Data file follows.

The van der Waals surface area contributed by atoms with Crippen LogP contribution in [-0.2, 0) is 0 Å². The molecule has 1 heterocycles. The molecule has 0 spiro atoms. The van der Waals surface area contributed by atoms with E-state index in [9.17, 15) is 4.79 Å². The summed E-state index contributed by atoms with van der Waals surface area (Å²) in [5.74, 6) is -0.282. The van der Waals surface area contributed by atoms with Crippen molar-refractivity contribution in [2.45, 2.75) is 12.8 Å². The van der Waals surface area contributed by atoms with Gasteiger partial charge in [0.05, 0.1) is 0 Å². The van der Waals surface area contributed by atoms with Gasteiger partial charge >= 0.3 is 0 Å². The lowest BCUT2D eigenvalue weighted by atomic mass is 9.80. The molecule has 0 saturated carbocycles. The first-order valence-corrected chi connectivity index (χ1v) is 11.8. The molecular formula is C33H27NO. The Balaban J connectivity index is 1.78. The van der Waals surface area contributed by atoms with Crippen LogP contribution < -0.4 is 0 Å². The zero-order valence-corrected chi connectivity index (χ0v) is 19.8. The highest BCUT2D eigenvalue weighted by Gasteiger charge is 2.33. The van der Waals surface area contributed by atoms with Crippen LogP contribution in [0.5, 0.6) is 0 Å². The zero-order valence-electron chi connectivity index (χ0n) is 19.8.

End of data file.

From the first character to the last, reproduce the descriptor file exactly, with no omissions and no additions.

The van der Waals surface area contributed by atoms with Crippen LogP contribution in [-0.2, 0) is 0 Å². The molecule has 1 heterocycles. The molecule has 0 spiro atoms. The van der Waals surface area contributed by atoms with E-state index in [9.17, 15) is 4.79 Å². The summed E-state index contributed by atoms with van der Waals surface area (Å²) in [5.74, 6) is -0.282. The van der Waals surface area contributed by atoms with Crippen molar-refractivity contribution in [2.45, 2.75) is 12.8 Å². The van der Waals surface area contributed by atoms with Gasteiger partial charge in [0.05, 0.1) is 0 Å². The van der Waals surface area contributed by atoms with Gasteiger partial charge >= 0.3 is 0 Å². The lowest BCUT2D eigenvalue weighted by atomic mass is 9.80. The molecule has 0 saturated carbocycles. The first-order valence-corrected chi connectivity index (χ1v) is 11.8. The molecular formula is C33H27NO. The Balaban J connectivity index is 1.78. The van der Waals surface area contributed by atoms with Crippen LogP contribution < -0.4 is 0 Å². The zero-order valence-corrected chi connectivity index (χ0v) is 19.8. The highest BCUT2D eigenvalue weighted by Gasteiger charge is 2.33. The van der Waals surface area contributed by atoms with Crippen LogP contribution in [0.5, 0.6) is 0 Å². The zero-order valence-electron chi connectivity index (χ0n) is 19.8.